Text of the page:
A look back from a hot November

The allotment has been hard work this autumn. The combination of warmth and wet has really benefitted the weeds and the slugs. Other problems have included the dreaded Onion fly which caused my lovingly grown leeks to ‘melt’ . I managed to save the white tips and have stir -fried these and frozen for later use.

Leeks damaged by onion fly larvae

An onion fly larva about 8mm long

Mid October gave me a chance to plant my garlic,  sprouts and asian walking onions ( grown from seeds) into the allotment. It took until mid November for me to find the time to plant the onion sets ( by which time some had started to sprout). Does ‘chitting’ onions help or hinder the final crop?

Halloween brough the best crop of pumpkins and squash I have ever had , most are in store and being slowly used for soup. I like to roast them in segments with olive oil and dry chilli flakes  then scrape out the flesh into some softened onions, add stock or water and this year I am adding the borlotti and french beans that have been podded and boiled until tender.  Really hearty and tasty.

One of the many great pumpkins

Another wonderful squash - Turban squash

The beans – about 5kg were harvested from the last of the bean pods

Borlotti and french beans- for beefing up the soup

The largest pumpkin was selected by my son for Halloween creative carving  many visiting ghouls and witches were impressed!

Home grown Halloween pumpkin

While all this spooky work was going on my new sprout plants were devastated by slugs  and so we will have to have cabbage for Christmas.

Buckingham Nurseries have kindly replaced the Medlar tree which died last year so I have planted this out, carefully following the instructions and hope that it can establish itself as well as the quince tree has done.   Otter Farm has sent through my Szechuan pepper  tree. I am looking forward to seeing it seed over the next few years.

For reference here are the plans for the allotment in 2011 20a sits next to 20b to make a nice rectangular patch with a path down the middle.

Plot 20 A plan 2011

Plot 20B plan 2011

Now on with the weeding……

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What to do with that halloween pumpkin?

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If you are as lucky as we were and your nice allotment neighbour gives you a good tasty but big and orange pumpkin you might like to try this.

1. Only carve the pumpkin on the morning of Halloween this is tricky if like me you have a 10 year old son who wants All Hallows to be a day and night long event. Oh, make sure you draw the shapes with  a non-toxic and washable pen!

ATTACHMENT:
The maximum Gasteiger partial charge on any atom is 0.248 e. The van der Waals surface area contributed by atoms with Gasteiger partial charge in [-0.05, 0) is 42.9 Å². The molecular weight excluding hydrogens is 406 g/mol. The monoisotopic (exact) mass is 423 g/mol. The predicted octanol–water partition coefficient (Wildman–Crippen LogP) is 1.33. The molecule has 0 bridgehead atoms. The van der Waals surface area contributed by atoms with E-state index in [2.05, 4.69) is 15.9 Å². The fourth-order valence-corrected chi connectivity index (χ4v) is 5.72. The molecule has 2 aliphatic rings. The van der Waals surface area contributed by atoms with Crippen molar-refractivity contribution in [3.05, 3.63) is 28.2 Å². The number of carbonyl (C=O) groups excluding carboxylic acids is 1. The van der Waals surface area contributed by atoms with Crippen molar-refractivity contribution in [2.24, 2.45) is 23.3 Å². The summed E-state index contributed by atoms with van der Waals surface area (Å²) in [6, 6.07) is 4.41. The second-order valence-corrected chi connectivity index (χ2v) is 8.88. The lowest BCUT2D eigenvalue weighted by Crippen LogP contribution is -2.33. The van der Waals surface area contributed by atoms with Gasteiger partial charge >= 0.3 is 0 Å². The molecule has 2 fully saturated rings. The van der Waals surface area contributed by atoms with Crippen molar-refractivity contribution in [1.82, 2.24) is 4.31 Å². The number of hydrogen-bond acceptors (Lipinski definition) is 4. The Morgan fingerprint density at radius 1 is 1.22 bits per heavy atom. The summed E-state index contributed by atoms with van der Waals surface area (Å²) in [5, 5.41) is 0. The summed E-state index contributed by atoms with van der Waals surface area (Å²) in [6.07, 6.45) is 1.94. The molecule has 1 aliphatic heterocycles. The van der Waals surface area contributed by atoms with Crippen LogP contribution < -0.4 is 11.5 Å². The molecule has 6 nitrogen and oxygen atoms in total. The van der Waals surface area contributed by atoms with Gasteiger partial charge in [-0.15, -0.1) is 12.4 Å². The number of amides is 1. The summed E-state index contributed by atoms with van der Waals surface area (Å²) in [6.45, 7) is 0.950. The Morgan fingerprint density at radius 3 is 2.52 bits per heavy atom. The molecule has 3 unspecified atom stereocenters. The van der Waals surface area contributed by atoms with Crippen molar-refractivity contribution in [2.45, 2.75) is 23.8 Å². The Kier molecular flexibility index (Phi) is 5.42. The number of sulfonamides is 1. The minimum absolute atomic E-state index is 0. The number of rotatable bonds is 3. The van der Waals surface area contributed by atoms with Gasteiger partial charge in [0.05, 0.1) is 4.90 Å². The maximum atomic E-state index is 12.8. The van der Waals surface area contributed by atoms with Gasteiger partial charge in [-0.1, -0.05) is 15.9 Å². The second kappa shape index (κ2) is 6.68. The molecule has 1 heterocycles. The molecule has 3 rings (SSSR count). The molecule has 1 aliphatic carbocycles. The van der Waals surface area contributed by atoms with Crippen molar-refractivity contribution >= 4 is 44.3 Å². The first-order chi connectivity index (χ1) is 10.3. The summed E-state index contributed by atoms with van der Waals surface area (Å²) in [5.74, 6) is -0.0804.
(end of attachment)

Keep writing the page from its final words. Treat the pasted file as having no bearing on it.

2. Do light a candle in it but put holes in the top to stop too much internal cooking.

3. Once you have scooped out the seeds and other slimy stringy stuff , pick out the seeds (or ask someone to do it for you- a useful job for the very keen Halloweener)

4. Allow the sweet fest for trick or treating to take place

5. As soon as is safe, blow out the candle and put the pumpkin in a cool place – e.g. the garage.

6. Next day slice the pumpkin into segments- you can throw away the ‘face’ if you are squeamish or vegetarian ( i.e.don’t eat anything with a face’)

7. Set the oven to 180 C and put the segments of pumpkin onto a roasting tray, sprinkle with olive oil, salt, pepper and dried crumbled chillies. Roast, flesh side up, until very soft – to help it along part way through score the flesh in a grid patten (about 1 cm square). This can take up to an hour but is usually around 40 minutes

7. Take the roasting tray out of the oven and allow to cool sufficiently to handle.

8. Scoop the flesh from the skin of the punpkin and put into a bowl.

9.  This can be used for many dishes
i) as an additive to risotto- heat through, and stir in to the rice just before the rice is cooked.
ii) add to cubed cooked potatoes, put in a baking dish with enough water or stock to give aound 5 millimeters of liquid in the bottom of the cover in grated cheese, Add breadcrumbs to the top and bake in the oven at 190 C until golden brown – about 30 minutes but do watch it. You can use cheese sauce instead of the grated cheese and stock for a more succulent dish.
iii) make soup- fry some onions in a large saucepan or stock pan until soft but not browned ( about 20mins on a low heat), add the cooled pumpkin and enough stock to cover the pumpkin with about 2cm of liquid above the flesh. Add a bay leaf and heat to boiling and then simmer for 10  minutes, add salt to taste, more chillies if you like the heat/ spice then take out the bay leaf and blitz with a hand blender or in a liquidiser – taking care not to burn yourself. If you want a thicker soup add cooked potatoes and blitz again.

10. With the seeds, arrange them on a flat oven tray, sprinkle with salt and if you like dried chili or paprika or pepper then sprinkle with olive oil and put in an oven at around 200C for 10-15 minutes. Test to see if they are crisp when eaten.  Once slightly brown and crisp allow to cool a little then use as a very health snack. You can rejuvenate the crispness by putting a handful into a small dish and microwaving on full for about 15 -20 seconds. This will warm them and crisp them up again
Enjoy